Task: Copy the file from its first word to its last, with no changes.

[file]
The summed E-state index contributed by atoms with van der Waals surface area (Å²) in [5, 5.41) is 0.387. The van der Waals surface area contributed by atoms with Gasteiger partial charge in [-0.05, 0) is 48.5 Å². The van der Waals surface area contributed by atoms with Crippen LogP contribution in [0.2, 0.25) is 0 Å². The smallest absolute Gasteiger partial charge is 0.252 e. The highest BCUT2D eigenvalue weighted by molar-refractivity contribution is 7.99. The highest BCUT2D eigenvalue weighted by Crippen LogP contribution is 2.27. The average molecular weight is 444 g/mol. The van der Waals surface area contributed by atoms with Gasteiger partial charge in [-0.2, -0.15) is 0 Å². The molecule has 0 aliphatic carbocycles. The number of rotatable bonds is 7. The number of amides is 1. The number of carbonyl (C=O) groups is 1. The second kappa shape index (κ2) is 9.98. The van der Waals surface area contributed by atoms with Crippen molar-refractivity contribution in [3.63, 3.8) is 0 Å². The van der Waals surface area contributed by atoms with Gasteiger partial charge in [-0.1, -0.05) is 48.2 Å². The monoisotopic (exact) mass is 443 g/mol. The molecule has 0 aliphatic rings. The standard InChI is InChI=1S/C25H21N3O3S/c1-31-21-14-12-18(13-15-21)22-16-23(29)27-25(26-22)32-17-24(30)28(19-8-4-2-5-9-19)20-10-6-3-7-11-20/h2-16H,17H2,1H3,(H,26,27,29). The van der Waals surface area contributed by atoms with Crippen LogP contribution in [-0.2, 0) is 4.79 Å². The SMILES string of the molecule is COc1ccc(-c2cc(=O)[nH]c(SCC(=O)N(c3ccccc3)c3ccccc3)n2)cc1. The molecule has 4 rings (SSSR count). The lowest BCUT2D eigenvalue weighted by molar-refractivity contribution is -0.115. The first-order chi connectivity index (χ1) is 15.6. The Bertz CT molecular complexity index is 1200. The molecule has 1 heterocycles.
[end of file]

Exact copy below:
The summed E-state index contributed by atoms with van der Waals surface area (Å²) in [5, 5.41) is 0.387. The van der Waals surface area contributed by atoms with Gasteiger partial charge in [-0.05, 0) is 48.5 Å². The van der Waals surface area contributed by atoms with Crippen LogP contribution in [0.2, 0.25) is 0 Å². The smallest absolute Gasteiger partial charge is 0.252 e. The highest BCUT2D eigenvalue weighted by molar-refractivity contribution is 7.99. The highest BCUT2D eigenvalue weighted by Crippen LogP contribution is 2.27. The average molecular weight is 444 g/mol. The van der Waals surface area contributed by atoms with Gasteiger partial charge in [-0.2, -0.15) is 0 Å². The molecule has 0 aliphatic carbocycles. The number of rotatable bonds is 7. The number of amides is 1. The number of carbonyl (C=O) groups is 1. The second kappa shape index (κ2) is 9.98. The van der Waals surface area contributed by atoms with Crippen molar-refractivity contribution in [3.63, 3.8) is 0 Å². The van der Waals surface area contributed by atoms with Gasteiger partial charge in [-0.1, -0.05) is 48.2 Å². The monoisotopic (exact) mass is 443 g/mol. The molecule has 0 aliphatic rings. The standard InChI is InChI=1S/C25H21N3O3S/c1-31-21-14-12-18(13-15-21)22-16-23(29)27-25(26-22)32-17-24(30)28(19-8-4-2-5-9-19)20-10-6-3-7-11-20/h2-16H,17H2,1H3,(H,26,27,29). The van der Waals surface area contributed by atoms with Crippen LogP contribution in [-0.2, 0) is 4.79 Å². The SMILES string of the molecule is COc1ccc(-c2cc(=O)[nH]c(SCC(=O)N(c3ccccc3)c3ccccc3)n2)cc1. The molecule has 4 rings (SSSR count). The lowest BCUT2D eigenvalue weighted by molar-refractivity contribution is -0.115. The first-order chi connectivity index (χ1) is 15.6. The Bertz CT molecular complexity index is 1200. The molecule has 1 heterocycles.